Battle of the Dialects

So, the impetus for tonight’s post is that I’m staying awake until I fall asleep. I tried to be sleepy about an hour ago, but it just didn’t take. So, here I am on my couch at 11:30pm with my husband all tucked away in bed trying to think of things that I can do until I (hopefully) fall asleep at some point tonight. It occurred to me that I haven’t’ posted my list of things about Africa for the week. Here we go. This week will be a lesson on words.

1) Words. You don’t realize how different a dialect of the same language is until everybody else where you are understands what a robot is and you are left nodding your head pretending that you, too, see mechanical humans wandering the streets directing traffic. Later you will find out that a robot is a stoplight. Why didn’t you say that in the first place?

2) Just now. If I told you something was going to happen “just now” or that I was going to see you “just now”, people in America would assume that I was standing right in front of them and we were having a conversation. Not so here. Here, the phrase “see you just now” could mean that you will see said person anytime from 10 minutes from then to a reunion at the pearly gates, postmortem.

3) There are also many British-isms including the beloved nappies, not diapers; prams, not strollers; boot, not trunk and many other favorites of the British Isles.

4) Bakki (I htink I spelled that right). It’s a pick-up truck and it is pronounced “Bucky”, like the badger.

5) Flapjacks. You may say that you know what these are. You may even say that you know what a crumpet is. But, did you know that crumpets are pancakes and pancakes are crepes and crepes are flapjacks. but flapjacks are not pancakes, they are crepes, which is to say that they are pancakes. Confused yet? Me too.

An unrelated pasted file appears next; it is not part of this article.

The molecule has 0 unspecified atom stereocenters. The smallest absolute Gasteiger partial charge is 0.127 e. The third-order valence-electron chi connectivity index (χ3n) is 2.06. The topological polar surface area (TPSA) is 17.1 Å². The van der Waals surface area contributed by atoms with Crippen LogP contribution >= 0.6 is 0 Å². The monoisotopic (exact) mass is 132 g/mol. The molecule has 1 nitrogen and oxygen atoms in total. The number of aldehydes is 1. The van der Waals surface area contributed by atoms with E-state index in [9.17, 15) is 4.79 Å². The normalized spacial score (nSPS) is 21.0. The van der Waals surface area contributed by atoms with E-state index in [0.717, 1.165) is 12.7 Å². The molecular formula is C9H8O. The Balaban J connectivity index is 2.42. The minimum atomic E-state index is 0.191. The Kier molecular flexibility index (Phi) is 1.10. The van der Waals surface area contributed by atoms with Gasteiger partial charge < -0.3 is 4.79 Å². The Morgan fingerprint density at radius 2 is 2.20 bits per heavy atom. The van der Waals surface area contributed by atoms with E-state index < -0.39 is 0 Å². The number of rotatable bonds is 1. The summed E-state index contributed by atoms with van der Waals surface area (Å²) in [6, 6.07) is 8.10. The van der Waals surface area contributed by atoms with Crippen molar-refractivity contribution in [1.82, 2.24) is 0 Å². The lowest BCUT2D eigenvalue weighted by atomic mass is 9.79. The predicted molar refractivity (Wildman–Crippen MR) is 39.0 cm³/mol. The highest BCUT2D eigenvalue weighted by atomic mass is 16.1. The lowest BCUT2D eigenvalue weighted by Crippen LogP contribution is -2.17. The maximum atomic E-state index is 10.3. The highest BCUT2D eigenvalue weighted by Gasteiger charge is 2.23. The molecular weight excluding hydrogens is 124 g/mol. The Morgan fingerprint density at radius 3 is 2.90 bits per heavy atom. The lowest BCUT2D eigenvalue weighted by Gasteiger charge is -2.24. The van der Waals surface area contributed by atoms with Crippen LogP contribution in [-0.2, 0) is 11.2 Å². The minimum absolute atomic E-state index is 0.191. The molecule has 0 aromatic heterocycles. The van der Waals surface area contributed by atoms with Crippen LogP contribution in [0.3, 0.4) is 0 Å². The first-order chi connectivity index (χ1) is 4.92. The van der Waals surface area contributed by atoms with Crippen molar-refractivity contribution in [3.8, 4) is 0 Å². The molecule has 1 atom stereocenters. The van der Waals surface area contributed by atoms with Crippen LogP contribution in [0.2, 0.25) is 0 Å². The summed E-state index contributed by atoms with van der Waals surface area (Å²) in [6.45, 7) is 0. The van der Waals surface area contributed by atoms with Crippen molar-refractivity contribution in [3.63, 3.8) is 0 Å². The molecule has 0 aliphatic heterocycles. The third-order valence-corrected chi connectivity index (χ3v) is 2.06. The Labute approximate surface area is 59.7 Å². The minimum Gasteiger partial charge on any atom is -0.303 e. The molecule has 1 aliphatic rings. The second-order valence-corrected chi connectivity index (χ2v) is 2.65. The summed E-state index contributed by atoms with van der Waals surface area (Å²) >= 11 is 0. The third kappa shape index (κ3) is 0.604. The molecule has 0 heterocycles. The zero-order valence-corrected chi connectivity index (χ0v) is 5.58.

6) Sometimes the accents are so thick that you actually think they are actually speaking a different language to you. So, you say something brilliant like, “I’m sorry, I don’t speak German, could you say that in English” and they will respond with “I was speaking English, I was introducing myself. That’s my name” And then you feel ridiculous for the rest of the day. Not that that has happened yet…

7) Braai. This is a grill. And if you are braaiing, you are, in fact grilling or BBQing. It took me quite a while to figure out what they were saying when they said that. Then I saw a brand new braai in the garage with the packaging still on it, and all was made clear…or at least I knew what they were saying. The do, as it turns out, have bratwurst here. Yay German influences!

8) Cres(h). It’s a pre-school. Or a primary school. But only for the younger ages, as far as I can tell. I haven’t quite figured out the transition or language of the education system yet. When I do, I may have to update this. But it is a different language, to be sure.

9) Along the same lines, Graduation from high school here is called Matriculation or Matrick for short…I think.

10) Baseball is called cricket here and football is called rugby and soccer is called football. Yes, I know they are sports in their own right. I just thought it was funny and it helps me make connections. I will learn the rules of at least one of these sports by the time I leave South Africa.

Well, I think that’s about enough nonsense for the night. I apologize for any spelling errors. I can’t really see the letters on the screen, my eyes are so dry. However, I’m still not sleepy.

Anyway, I guess I’ll see you just now.

Much love!

Katie

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2 thoughts on “Battle of the Dialects

  1. So crèche comes from the French word for nativity, it also means daycare/childcare. It has also become commonly used in some English speaking countries.

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  2. Pingback: This Week’s Links « Timothy Siburg

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